The series of Bi2O3 coatings were fabricated by calcining the above Bi coatings in an electric furnace at 673, 773, 873, and 973 K for different time (2, 5, and 10 h) and the corresponding samples were denoted as BC-673-2, BC-673-5, BC-673-10, BC-773-2, BC-773-5, BC-773-10, BC-873-2, BC-873-5, BC-873-10, BC-973-2, BC-973-5, and BC-973-10, respectively.

2.2. Characterization

X-ray diffraction (XRD) analysis was performed on a Bruker D8 ADVANCE unit (Bruker, Billerica, MA, USA) using Cu Kα radiation to identify the crystalline phases of the coatings. The surface and cross-section morphologies of the coatings were observed by scanning electronic microscopy (SEM) on a Hitachi S-4800 microscope (Hitachi, Tokyo, Japan). The element valence state of Bi was analyzed with X-ray photoelectron spectroscopy (XPS) on a Thermo ESCALAB 250Xi energy spectrometer (Thermo Fisher Scientific, Waltham, MA, USA). The UV-Vis diffuse reflectance spectra of the coatings were recorded on a Lambda 750S UV/VIS/NIR spectrometer (PerkinElmer, Waltham, MA, USA). Additionally, the absorbance of malachite green (MG) aqueous solution was tested with a 722 Vis spectrophotometer (Sunny Optical Technology (Group) Company Limited, Yuyao, China).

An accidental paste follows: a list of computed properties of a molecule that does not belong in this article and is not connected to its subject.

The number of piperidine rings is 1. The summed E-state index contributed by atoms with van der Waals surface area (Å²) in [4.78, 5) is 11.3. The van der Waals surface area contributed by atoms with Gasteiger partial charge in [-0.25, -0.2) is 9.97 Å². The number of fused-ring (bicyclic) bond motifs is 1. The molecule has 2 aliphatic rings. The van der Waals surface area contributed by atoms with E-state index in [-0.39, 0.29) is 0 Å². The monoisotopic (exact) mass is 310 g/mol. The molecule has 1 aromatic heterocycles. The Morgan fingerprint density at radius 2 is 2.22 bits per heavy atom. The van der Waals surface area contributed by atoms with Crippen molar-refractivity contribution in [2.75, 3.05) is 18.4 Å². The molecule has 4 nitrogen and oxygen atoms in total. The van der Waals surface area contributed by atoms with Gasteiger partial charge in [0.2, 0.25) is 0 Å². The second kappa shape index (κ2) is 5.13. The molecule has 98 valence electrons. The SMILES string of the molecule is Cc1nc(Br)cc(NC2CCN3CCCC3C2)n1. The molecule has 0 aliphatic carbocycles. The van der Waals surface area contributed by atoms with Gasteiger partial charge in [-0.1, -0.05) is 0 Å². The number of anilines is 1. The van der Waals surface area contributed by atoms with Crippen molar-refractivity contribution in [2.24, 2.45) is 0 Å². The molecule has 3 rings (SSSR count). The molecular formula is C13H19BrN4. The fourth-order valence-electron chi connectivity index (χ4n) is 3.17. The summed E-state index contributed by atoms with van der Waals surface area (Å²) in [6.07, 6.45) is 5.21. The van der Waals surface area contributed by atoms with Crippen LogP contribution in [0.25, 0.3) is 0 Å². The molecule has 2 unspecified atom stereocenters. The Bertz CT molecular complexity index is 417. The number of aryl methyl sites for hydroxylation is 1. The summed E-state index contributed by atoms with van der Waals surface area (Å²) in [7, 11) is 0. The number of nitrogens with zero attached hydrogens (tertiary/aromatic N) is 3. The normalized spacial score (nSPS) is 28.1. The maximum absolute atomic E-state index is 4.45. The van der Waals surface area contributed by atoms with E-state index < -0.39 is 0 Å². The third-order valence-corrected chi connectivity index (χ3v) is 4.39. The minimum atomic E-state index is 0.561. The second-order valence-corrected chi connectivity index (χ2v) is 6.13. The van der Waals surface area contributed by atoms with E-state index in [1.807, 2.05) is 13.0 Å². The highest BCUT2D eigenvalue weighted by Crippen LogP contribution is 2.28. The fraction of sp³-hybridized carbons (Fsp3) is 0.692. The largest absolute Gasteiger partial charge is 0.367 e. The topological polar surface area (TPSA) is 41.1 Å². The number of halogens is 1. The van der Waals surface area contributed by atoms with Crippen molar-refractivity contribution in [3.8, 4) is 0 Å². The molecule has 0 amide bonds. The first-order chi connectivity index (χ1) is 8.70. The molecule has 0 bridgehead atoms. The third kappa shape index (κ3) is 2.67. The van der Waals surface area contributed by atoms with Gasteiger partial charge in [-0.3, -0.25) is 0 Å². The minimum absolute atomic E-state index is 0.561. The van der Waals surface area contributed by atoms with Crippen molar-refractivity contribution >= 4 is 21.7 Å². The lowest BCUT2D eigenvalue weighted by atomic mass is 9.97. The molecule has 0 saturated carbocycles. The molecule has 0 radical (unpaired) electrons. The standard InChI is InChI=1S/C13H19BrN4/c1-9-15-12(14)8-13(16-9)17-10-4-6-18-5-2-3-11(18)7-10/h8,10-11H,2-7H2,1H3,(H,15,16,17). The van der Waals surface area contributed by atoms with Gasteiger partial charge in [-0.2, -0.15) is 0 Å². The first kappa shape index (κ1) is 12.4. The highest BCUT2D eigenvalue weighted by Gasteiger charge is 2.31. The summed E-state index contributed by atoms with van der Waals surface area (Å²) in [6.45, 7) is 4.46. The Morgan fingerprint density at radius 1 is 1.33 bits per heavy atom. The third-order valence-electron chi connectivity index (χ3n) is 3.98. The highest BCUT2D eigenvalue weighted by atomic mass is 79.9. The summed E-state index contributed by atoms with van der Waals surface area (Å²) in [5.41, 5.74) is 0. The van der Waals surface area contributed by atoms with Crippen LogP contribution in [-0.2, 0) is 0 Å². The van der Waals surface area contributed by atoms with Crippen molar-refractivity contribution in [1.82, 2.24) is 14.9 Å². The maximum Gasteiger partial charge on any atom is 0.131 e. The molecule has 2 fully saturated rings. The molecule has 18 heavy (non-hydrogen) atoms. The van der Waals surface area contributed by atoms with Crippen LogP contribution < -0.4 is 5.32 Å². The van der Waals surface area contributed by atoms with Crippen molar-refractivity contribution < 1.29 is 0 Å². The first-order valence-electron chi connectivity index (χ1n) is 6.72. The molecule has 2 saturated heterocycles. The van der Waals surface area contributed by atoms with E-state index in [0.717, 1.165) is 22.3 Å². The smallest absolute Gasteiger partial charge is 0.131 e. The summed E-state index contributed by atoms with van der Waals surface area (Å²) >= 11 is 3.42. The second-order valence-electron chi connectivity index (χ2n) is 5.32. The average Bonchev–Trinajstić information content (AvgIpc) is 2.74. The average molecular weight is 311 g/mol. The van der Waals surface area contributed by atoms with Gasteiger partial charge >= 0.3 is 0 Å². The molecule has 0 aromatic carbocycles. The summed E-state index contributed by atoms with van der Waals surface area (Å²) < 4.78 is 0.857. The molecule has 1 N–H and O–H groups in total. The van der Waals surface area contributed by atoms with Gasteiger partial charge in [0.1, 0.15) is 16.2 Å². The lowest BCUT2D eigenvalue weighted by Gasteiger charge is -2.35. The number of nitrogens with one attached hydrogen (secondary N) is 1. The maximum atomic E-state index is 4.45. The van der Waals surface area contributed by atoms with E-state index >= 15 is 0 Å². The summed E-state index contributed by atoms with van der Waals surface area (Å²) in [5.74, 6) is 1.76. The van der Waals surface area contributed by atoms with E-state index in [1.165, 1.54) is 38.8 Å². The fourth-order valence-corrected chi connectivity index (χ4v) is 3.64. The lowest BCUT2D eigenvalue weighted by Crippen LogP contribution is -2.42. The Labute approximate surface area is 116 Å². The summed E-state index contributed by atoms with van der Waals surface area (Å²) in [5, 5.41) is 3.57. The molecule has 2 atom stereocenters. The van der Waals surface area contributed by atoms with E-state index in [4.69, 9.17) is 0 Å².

2.3. Photocatalytic Activity

The photocatalytic activities of the coatings were investigated by photodegradation of MG solution with concentration of 10 mg/L, which was performed in a CEL-LAB500 Photocatalytic Reactor from CEAULIGHT (Beijing, China). In detail, 0.1 g coatings were dispersed in 50 mL MG solution. Then, 500 W Xe lamp (light density was 75% ± 5% mW/cm²) was turned on to carry out the degradation experiment. During the reaction period, certain amount of MG solution was taken out, centrifuged to separate the photocatalyst, and the residual MG concentration was analyzed by the spectrophotometer at regular intervals.

3. Results and Discussion

3.1. XRD Patterns